So who's Thomas Black? I know nothing more about him than that he wrote this book narrated by private-eye Al Delaney. The book was published in hardcover by Rinehart and went through at least two printings in paperback from Bantam (my copy is of the second). After that, as far as I know, Black and Delaney disappeared. Maybe Black is a pen name. I looked on the Thrilling Detective website and found no trace of either him or Delaney, but maybe I wasn't careful enough.
Anyway, what about the book? Well, it sure has a complicated plot. Al Delaney works for a big detective agency, and he's called in when one of their clients, a bakery, wants to find out about four dead mice found in the dough. From there we get into an old crime, a dead man, a currently planned caper, and lots of tangled relationships. And a San Quentin Quail. That's what Delaney calls her, and this part of the book might make some readers these days a big squeamish. The SSQ is about fourteen, but she has a lot of appeal to adult men. And she's sexually active. She even appeals to Delaney. She's murdered fairly early on, and it's her murder that drives him through the rest of the plot. When it's finally all wrapped up, you might be like me, with your jaw dropped to the floor, or you might just go with it.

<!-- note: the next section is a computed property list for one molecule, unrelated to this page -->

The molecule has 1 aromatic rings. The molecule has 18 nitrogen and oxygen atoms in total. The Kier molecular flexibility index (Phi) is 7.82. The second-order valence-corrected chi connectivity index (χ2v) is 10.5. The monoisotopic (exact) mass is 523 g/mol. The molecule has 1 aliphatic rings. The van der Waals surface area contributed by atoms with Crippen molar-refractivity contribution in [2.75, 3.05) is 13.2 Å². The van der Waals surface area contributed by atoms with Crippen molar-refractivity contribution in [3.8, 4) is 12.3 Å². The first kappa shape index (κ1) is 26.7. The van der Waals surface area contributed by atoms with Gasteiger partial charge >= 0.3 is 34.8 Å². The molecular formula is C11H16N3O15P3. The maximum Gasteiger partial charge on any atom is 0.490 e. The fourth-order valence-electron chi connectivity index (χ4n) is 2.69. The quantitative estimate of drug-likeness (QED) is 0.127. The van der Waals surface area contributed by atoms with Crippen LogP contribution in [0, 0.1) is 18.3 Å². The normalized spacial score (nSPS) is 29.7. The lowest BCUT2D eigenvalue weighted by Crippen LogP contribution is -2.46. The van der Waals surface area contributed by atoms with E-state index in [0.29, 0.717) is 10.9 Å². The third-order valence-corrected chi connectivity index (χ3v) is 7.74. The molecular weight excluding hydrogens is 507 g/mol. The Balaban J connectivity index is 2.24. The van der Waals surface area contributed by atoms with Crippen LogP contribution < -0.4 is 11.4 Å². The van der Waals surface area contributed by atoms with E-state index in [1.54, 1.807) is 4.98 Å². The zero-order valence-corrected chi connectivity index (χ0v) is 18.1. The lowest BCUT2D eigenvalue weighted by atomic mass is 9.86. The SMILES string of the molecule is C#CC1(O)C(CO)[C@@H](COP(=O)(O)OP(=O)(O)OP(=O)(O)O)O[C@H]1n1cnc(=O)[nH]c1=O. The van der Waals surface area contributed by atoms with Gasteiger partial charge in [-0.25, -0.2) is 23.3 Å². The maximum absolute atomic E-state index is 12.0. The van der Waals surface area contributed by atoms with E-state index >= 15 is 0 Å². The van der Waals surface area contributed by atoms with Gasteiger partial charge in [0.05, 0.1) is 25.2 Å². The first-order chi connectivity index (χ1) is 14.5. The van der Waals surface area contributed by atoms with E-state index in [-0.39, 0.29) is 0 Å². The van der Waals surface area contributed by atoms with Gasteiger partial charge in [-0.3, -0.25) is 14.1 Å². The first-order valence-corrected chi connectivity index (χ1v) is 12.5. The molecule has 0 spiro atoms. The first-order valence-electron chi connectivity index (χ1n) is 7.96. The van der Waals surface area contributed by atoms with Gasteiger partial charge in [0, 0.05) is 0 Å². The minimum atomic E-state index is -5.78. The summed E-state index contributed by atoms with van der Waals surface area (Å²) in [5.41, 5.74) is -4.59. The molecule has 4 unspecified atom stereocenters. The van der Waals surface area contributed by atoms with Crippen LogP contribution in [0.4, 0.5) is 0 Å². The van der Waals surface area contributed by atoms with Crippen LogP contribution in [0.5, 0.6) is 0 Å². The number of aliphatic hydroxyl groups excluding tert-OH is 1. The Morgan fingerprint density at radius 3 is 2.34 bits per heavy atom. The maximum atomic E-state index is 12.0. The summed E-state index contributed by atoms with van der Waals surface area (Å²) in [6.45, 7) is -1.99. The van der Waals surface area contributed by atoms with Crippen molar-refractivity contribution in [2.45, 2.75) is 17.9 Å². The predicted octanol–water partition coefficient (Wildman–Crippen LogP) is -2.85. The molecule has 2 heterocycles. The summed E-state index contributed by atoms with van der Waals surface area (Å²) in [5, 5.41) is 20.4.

I liked the narration, and I even liked the complexity for a while. Then it all got away from me and veered over into the too-hard-to-believe. I'd read another book by black, though, if there was one.